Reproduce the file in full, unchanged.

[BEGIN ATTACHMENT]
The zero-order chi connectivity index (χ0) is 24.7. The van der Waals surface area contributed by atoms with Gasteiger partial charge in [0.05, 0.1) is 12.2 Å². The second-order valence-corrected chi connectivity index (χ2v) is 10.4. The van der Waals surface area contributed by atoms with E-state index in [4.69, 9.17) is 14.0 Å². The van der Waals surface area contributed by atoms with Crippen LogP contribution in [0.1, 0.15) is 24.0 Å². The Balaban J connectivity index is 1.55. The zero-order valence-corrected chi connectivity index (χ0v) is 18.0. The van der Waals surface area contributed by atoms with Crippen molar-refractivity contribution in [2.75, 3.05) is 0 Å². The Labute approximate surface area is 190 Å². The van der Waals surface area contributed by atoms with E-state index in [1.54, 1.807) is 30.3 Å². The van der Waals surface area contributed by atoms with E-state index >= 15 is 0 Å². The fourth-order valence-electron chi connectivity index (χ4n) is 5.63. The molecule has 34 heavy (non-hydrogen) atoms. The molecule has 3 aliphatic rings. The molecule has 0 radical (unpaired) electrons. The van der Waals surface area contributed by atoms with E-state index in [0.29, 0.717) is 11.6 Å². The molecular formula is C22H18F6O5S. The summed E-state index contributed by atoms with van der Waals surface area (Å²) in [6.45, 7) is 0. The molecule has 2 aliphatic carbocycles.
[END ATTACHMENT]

The zero-order chi connectivity index (χ0) is 24.7. The van der Waals surface area contributed by atoms with Gasteiger partial charge in [0.05, 0.1) is 12.2 Å². The second-order valence-corrected chi connectivity index (χ2v) is 10.4. The van der Waals surface area contributed by atoms with E-state index in [4.69, 9.17) is 14.0 Å². The van der Waals surface area contributed by atoms with Crippen LogP contribution in [0.1, 0.15) is 24.0 Å². The Balaban J connectivity index is 1.55. The zero-order valence-corrected chi connectivity index (χ0v) is 18.0. The van der Waals surface area contributed by atoms with Crippen molar-refractivity contribution in [2.75, 3.05) is 0 Å². The Labute approximate surface area is 190 Å². The van der Waals surface area contributed by atoms with E-state index in [1.54, 1.807) is 30.3 Å². The van der Waals surface area contributed by atoms with E-state index >= 15 is 0 Å². The fourth-order valence-electron chi connectivity index (χ4n) is 5.63. The molecule has 34 heavy (non-hydrogen) atoms. The molecule has 3 aliphatic rings. The molecule has 0 radical (unpaired) electrons. The van der Waals surface area contributed by atoms with E-state index in [0.29, 0.717) is 11.6 Å². The molecular formula is C22H18F6O5S. The summed E-state index contributed by atoms with van der Waals surface area (Å²) in [6.45, 7) is 0. The molecule has 2 aliphatic carbocycles.